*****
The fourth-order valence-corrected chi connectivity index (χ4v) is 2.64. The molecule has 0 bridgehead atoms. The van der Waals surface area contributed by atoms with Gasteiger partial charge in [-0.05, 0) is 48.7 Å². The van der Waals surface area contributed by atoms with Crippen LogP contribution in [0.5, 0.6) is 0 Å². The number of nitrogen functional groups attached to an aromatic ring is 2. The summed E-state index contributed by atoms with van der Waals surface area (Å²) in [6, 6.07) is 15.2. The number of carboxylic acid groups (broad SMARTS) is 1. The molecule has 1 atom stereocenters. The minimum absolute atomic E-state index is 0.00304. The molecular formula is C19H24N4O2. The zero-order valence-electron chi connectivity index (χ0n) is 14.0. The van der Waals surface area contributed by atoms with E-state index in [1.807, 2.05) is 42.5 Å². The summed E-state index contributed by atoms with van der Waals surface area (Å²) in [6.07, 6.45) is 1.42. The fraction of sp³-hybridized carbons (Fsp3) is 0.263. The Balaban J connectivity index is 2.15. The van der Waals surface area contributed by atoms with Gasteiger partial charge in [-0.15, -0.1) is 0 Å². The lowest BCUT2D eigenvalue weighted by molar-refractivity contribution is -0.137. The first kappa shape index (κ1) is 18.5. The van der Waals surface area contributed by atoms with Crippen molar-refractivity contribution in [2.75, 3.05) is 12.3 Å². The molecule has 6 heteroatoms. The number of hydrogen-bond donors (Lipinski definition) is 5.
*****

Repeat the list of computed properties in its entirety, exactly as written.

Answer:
The fourth-order valence-corrected chi connectivity index (χ4v) is 2.64. The molecule has 0 bridgehead atoms. The van der Waals surface area contributed by atoms with Gasteiger partial charge in [-0.05, 0) is 48.7 Å². The van der Waals surface area contributed by atoms with Crippen LogP contribution in [0.5, 0.6) is 0 Å². The number of nitrogen functional groups attached to an aromatic ring is 2. The summed E-state index contributed by atoms with van der Waals surface area (Å²) in [6, 6.07) is 15.2. The number of carboxylic acid groups (broad SMARTS) is 1. The molecule has 1 atom stereocenters. The minimum absolute atomic E-state index is 0.00304. The molecular formula is C19H24N4O2. The zero-order valence-electron chi connectivity index (χ0n) is 14.0. The van der Waals surface area contributed by atoms with E-state index in [1.807, 2.05) is 42.5 Å². The summed E-state index contributed by atoms with van der Waals surface area (Å²) in [6.07, 6.45) is 1.42. The fraction of sp³-hybridized carbons (Fsp3) is 0.263. The Balaban J connectivity index is 2.15. The van der Waals surface area contributed by atoms with Gasteiger partial charge in [-0.15, -0.1) is 0 Å². The lowest BCUT2D eigenvalue weighted by molar-refractivity contribution is -0.137. The first kappa shape index (κ1) is 18.5. The van der Waals surface area contributed by atoms with Crippen molar-refractivity contribution in [2.75, 3.05) is 12.3 Å². The molecule has 6 heteroatoms. The number of hydrogen-bond donors (Lipinski definition) is 5.